May 31, 2019

It’s about that time of year where deer and their fawns are seen roaming around the Bluff more than usual. Aaron Palmieri has a few facts for us to better understand these wonderful animals we are surrounded by.

  1. Don’t panic if you stumble upon an “abandoned” fawn. Does leave their young alone for most of the day to keep them hidden from predators. Please keep your pets on a leash and leave them be as the doe will be back to feed her fawn.
  1. The spots on a fawn are not because the printer ran out of ink. It is camouflage that helps break up their form while they are waiting for their mother to return. A quick glance from a predator may mistake a fawn for the sun dappled forest floor.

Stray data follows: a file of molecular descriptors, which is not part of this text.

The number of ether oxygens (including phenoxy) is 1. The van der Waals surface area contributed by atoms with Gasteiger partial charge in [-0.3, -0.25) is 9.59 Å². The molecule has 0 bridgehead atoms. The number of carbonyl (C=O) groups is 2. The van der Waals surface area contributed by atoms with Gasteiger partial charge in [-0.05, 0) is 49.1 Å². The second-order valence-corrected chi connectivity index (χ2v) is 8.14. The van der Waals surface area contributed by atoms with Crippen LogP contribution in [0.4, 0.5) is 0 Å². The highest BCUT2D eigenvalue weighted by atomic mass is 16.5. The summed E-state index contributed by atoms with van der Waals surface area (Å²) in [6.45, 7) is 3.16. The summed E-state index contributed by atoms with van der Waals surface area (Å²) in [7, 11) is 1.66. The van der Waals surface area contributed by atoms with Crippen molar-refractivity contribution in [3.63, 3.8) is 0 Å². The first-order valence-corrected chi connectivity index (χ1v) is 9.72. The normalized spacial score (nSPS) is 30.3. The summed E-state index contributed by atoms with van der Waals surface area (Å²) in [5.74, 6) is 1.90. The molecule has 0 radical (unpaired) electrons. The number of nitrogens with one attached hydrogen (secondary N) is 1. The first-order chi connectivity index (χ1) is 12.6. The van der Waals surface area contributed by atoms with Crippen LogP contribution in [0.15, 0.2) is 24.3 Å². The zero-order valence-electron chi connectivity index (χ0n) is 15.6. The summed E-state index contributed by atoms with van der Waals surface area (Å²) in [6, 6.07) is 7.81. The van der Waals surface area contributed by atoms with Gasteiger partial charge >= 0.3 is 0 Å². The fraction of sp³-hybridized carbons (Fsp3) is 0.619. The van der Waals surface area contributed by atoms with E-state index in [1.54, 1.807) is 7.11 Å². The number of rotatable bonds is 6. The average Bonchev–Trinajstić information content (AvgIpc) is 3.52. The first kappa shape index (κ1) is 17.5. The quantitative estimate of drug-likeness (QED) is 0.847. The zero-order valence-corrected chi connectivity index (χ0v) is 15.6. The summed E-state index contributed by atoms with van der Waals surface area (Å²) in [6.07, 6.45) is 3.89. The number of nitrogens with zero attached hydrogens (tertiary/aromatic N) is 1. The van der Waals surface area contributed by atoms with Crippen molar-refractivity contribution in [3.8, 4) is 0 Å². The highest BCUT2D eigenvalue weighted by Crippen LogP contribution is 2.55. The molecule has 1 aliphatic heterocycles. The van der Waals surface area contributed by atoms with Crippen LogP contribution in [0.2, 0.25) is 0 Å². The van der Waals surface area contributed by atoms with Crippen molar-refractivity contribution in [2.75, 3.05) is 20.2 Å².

1. Deer do not have a vendetta against your hibiscus and azaleas, but they certainly love “candy!” Non-native plants typically need more fertilizer and water than native plants, which pumps the plants full of nutrients and makes them a great food source for deer. There are a couple ways to deal with deer cropping your garden. Reduce the amount of fertilizer used on your plants, which will make them less delectable but may hinder the plants growth. Use native alternatives to your ornamental non-native plants as they are used to deer eating on them. Or you can plant solid rings of society garlic, rosemary, or Mexican tarragon around the “hour d’oeuvre” to help keep the deer off.
Conservation